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Understanding Annuity Contracts

The first thing to understand about an annuity is that it is, indeed, a contract, a formal, written agreement between an individual and a life insurance company that obligates both to a long term commitment. In return for a commitment by the annuity owner to keep a lump sum of money on deposit for a minimum period of time, the insurer is obligated to secure the deposit, credit it with a rate of interest, guarantee its return at the death of the individual, and then guarantee an income over the life of the annuitant or for a specified period of time.

The idea of a “contract” may scare some people, but, with the depth of obligation skewed toward the life insurer, it tends to work more in favor of the annuity contract holder which is why life insurers continue to experience record inflows to their annuity products. To understand how an annuity contract works is to understand just how much the life insurer is obligated to the annuity contract holder and how they provide such unique benefits. Essentially, an annuity contract is comprised of two phases, an accumulation phase and a distribution phase.

Accumulation Phase

For investors with a longer retirement time horizon, and no need for current investment income, a fixed or deferred annuity can be used to accumulate funds until they are needed. The contract includes an accumulation account to which the insurer assigns a fixed rate of interest. The contract spells out the details of the accumulation phase and all of the requirements and restrictions for the annuity owner.

Contract Ownership:

This establishes how the annuity is to be titled as an asset. In the event of the death of the annuity owner it will also dictate how and to whom the annuity contract is to be transferred .

Premium Payment:

Each contract specifies a minimum deposit amount that is accepted. Some annuities allow for additional periodic payments.

Interest Rate:

The terms for crediting interest are outlined including the length of time a rate is guaranteed and how future rates are determined. Annuity rates are usually based on the investment performance of the insurer’s portfolio and credited annually.

Minimum Rate Guarantee:

Specifies the minimum rate of interest that will be credited to the accumulation account. While insurers strive to credit account with competitive rates, a declining interest rate environment could push yields down severely, however, the insurer cannot credit a rate below the minimum guarantee.

Surrender Provisions:

These provisions allow for withdrawals to be made from the annuity at any time, however, if done so within a prescribed timeframe known as the Surrender Period, any amount withdrawn in excess of 10% of the value of the accumulation account will be charged a surrender fee. At the end of the surrender period, typically 7 to 10 years, there are no longer any surrender fees.

Taxation:

Aside from the fact that contributions to annuities are made with after-tax dollars, they are treated in the IRC much in the same way as qualified retirement plans. All interest earnings within the accumulation account are allowed to grow without current taxation and will be taxed as ordinary income when they are withdrawn. Also, any withdrawals made prior to the age of 59 ½ are subject to a 10% penalty by the IRS.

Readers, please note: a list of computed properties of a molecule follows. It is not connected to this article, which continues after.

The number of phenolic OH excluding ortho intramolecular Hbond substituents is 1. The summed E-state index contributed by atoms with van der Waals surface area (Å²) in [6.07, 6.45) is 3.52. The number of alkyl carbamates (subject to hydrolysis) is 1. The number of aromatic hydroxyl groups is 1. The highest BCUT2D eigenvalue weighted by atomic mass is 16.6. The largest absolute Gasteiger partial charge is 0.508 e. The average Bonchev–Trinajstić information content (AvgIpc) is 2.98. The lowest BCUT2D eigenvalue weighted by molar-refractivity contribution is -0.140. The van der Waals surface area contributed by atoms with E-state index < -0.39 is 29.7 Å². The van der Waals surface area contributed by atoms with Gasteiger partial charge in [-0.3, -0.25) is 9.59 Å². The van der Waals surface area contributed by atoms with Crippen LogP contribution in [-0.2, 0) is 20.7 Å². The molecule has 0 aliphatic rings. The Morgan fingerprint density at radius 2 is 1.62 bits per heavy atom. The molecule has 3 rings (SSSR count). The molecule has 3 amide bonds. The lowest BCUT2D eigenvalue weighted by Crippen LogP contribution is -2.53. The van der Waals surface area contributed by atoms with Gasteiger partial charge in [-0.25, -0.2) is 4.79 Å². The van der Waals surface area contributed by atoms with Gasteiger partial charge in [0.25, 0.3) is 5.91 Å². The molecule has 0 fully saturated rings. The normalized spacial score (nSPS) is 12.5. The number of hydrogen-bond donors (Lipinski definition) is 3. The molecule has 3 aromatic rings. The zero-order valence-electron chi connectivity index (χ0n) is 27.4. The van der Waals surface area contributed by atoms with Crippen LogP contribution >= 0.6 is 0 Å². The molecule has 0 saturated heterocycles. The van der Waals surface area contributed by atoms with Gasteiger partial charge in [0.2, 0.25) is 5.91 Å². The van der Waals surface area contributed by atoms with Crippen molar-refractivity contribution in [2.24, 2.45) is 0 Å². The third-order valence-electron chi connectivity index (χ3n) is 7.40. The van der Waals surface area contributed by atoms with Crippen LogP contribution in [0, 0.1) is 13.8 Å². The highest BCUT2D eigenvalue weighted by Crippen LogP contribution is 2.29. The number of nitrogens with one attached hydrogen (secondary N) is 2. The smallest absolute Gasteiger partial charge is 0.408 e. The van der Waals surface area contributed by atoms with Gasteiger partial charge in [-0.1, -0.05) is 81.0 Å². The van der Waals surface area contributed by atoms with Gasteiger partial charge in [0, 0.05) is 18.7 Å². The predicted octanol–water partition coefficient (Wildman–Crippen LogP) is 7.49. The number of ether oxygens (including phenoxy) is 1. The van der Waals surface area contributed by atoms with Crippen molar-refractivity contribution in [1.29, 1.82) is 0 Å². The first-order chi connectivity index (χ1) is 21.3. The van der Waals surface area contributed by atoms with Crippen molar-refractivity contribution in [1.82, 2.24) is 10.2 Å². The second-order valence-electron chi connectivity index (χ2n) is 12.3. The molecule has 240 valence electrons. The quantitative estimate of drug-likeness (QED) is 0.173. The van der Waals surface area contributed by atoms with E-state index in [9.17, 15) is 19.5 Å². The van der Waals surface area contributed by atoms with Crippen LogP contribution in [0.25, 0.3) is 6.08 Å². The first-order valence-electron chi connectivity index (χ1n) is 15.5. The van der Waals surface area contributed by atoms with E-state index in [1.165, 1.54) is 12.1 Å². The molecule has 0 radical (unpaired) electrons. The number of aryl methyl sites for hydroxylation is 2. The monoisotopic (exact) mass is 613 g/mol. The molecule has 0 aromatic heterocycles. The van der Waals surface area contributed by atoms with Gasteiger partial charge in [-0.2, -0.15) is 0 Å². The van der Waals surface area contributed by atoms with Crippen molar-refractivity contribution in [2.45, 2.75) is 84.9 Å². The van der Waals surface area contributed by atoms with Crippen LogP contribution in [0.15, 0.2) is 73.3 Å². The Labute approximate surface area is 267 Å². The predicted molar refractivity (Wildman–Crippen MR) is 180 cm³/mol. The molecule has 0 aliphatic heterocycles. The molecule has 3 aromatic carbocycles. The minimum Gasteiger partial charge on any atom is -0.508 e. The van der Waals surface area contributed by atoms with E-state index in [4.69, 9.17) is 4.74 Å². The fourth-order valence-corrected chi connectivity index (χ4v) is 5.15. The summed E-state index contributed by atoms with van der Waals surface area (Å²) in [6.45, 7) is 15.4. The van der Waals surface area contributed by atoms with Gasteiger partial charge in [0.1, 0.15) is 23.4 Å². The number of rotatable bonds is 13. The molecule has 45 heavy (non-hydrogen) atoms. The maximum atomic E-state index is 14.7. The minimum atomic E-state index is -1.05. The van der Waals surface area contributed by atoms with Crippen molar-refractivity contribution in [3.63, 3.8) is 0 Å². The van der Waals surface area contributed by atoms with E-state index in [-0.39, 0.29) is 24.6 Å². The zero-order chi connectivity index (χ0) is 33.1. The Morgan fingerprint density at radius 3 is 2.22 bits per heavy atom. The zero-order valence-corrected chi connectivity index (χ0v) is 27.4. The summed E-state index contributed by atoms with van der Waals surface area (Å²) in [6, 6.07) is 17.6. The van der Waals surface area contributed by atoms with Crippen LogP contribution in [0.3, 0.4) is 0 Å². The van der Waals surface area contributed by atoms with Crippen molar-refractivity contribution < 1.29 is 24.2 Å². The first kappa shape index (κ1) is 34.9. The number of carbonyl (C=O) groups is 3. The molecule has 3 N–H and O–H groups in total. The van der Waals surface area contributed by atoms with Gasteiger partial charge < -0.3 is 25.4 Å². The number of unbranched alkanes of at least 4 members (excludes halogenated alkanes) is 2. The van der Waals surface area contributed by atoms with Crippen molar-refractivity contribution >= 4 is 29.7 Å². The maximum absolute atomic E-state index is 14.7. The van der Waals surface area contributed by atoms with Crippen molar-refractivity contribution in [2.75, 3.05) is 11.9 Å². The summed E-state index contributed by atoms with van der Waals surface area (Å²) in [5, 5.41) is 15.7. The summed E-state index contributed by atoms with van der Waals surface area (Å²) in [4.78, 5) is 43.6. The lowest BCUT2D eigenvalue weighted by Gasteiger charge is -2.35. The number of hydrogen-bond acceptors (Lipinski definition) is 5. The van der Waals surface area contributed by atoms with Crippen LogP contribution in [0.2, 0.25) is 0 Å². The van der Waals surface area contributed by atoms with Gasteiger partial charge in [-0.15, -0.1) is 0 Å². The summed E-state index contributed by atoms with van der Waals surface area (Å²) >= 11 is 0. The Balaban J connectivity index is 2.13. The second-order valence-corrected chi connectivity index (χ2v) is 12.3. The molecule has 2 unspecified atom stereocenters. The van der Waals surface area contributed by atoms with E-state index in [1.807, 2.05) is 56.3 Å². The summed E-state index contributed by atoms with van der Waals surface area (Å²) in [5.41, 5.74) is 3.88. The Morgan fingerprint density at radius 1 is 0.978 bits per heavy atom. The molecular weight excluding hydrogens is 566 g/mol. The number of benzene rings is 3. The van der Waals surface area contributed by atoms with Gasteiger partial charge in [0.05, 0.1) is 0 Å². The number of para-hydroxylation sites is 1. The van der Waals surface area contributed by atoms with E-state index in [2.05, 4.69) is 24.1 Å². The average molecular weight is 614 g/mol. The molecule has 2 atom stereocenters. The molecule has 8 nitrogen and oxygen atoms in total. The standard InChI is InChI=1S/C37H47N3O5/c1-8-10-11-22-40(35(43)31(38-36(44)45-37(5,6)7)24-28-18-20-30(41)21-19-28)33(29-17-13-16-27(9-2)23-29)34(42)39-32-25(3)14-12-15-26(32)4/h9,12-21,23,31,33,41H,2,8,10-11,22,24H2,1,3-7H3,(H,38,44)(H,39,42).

Death Benefit:

The contract includes a death benefit payable to a designated beneficiary. The benefit amount is, at a minimum, equal to the annuity owner’s principal investment.

Distribution Phase

This part of the contract details the process by which the insurer annuitizes the accumulation account and the requirements and options for the annuity owner. Once a contract is annuitized, the accumulation balance is irrevocably committed to the insurer.

Income Ownership:

An income option is selected as single life or joint life. If a joint life option is selected, the surviving annuitant will continue to receive payments based on the selected payment terms and payout rate.

Income Period:

This is the length of time, as specified by the annuity owner, that the insurer is obligated to make income payments. It could be for the lifetime of the annuitant or for a specific period of time.

Income Payout:

This is the formula that determines the amount of income that will be generated each month and it is based on several factors including the age of the annuitant, the life expectancy of the annuitant (which determines the number of payments), and a minimum rate of interest.

Refund Options:

In the event the annuitant dies before life expectancy, a selected refund option will determine the method and the amount of refund of the annuity owners balance will be paid to the beneficiary. Options no refund, cash refund, installment refund, or period certain refund.

Perhaps the most important element of the annuity contract is the financial ability of the insurer to fulfill its contract obligations. Simply put, an annuity contract is only as solid as the financial strength and integrity of the insurer. While an annuity owner has yet to lose any money from an annuity contract, which, in the 150 year history of annuities in this country, is a testament to their safety, companies with the highest ratings have the strongest balance sheets and reserves should be considered before others.